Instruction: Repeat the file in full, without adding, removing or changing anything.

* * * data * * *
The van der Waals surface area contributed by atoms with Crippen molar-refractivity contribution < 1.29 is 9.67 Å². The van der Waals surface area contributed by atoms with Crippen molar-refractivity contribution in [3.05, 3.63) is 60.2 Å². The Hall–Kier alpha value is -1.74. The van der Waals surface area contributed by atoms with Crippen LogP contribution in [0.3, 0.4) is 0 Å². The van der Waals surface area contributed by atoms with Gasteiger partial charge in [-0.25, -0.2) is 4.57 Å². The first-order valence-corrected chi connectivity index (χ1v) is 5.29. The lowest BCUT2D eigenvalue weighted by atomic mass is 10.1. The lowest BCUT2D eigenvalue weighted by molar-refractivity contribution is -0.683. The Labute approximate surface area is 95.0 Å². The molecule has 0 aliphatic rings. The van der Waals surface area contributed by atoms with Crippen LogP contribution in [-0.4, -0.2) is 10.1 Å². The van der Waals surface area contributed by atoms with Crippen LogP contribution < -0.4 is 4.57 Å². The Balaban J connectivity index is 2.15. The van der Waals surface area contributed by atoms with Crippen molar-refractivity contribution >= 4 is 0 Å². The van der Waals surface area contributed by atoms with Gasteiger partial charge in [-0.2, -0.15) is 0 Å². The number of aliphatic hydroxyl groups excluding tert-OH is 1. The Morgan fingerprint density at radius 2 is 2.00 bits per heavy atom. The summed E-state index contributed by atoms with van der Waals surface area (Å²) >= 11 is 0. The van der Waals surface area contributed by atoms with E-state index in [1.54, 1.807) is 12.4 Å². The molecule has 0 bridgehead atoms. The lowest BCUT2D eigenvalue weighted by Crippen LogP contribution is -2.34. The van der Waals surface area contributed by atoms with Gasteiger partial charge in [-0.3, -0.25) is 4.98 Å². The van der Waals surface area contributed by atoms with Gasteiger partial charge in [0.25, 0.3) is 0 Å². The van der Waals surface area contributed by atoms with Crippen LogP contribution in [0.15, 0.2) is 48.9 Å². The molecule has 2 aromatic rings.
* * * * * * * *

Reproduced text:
The van der Waals surface area contributed by atoms with Crippen molar-refractivity contribution < 1.29 is 9.67 Å². The van der Waals surface area contributed by atoms with Crippen molar-refractivity contribution in [3.05, 3.63) is 60.2 Å². The Hall–Kier alpha value is -1.74. The van der Waals surface area contributed by atoms with Crippen LogP contribution in [0.3, 0.4) is 0 Å². The van der Waals surface area contributed by atoms with Gasteiger partial charge in [-0.25, -0.2) is 4.57 Å². The first-order valence-corrected chi connectivity index (χ1v) is 5.29. The lowest BCUT2D eigenvalue weighted by atomic mass is 10.1. The lowest BCUT2D eigenvalue weighted by molar-refractivity contribution is -0.683. The Labute approximate surface area is 95.0 Å². The molecule has 0 aliphatic rings. The van der Waals surface area contributed by atoms with Crippen LogP contribution in [-0.4, -0.2) is 10.1 Å². The van der Waals surface area contributed by atoms with Crippen LogP contribution < -0.4 is 4.57 Å². The Balaban J connectivity index is 2.15. The van der Waals surface area contributed by atoms with Crippen molar-refractivity contribution >= 4 is 0 Å². The van der Waals surface area contributed by atoms with Gasteiger partial charge in [-0.2, -0.15) is 0 Å². The number of aliphatic hydroxyl groups excluding tert-OH is 1. The Morgan fingerprint density at radius 2 is 2.00 bits per heavy atom. The summed E-state index contributed by atoms with van der Waals surface area (Å²) >= 11 is 0. The van der Waals surface area contributed by atoms with E-state index in [1.54, 1.807) is 12.4 Å². The molecule has 0 bridgehead atoms. The lowest BCUT2D eigenvalue weighted by Crippen LogP contribution is -2.34. The van der Waals surface area contributed by atoms with Gasteiger partial charge in [-0.3, -0.25) is 4.98 Å². The van der Waals surface area contributed by atoms with Gasteiger partial charge in [0.25, 0.3) is 0 Å². The van der Waals surface area contributed by atoms with Crippen LogP contribution in [0.15, 0.2) is 48.9 Å². The molecule has 2 aromatic rings.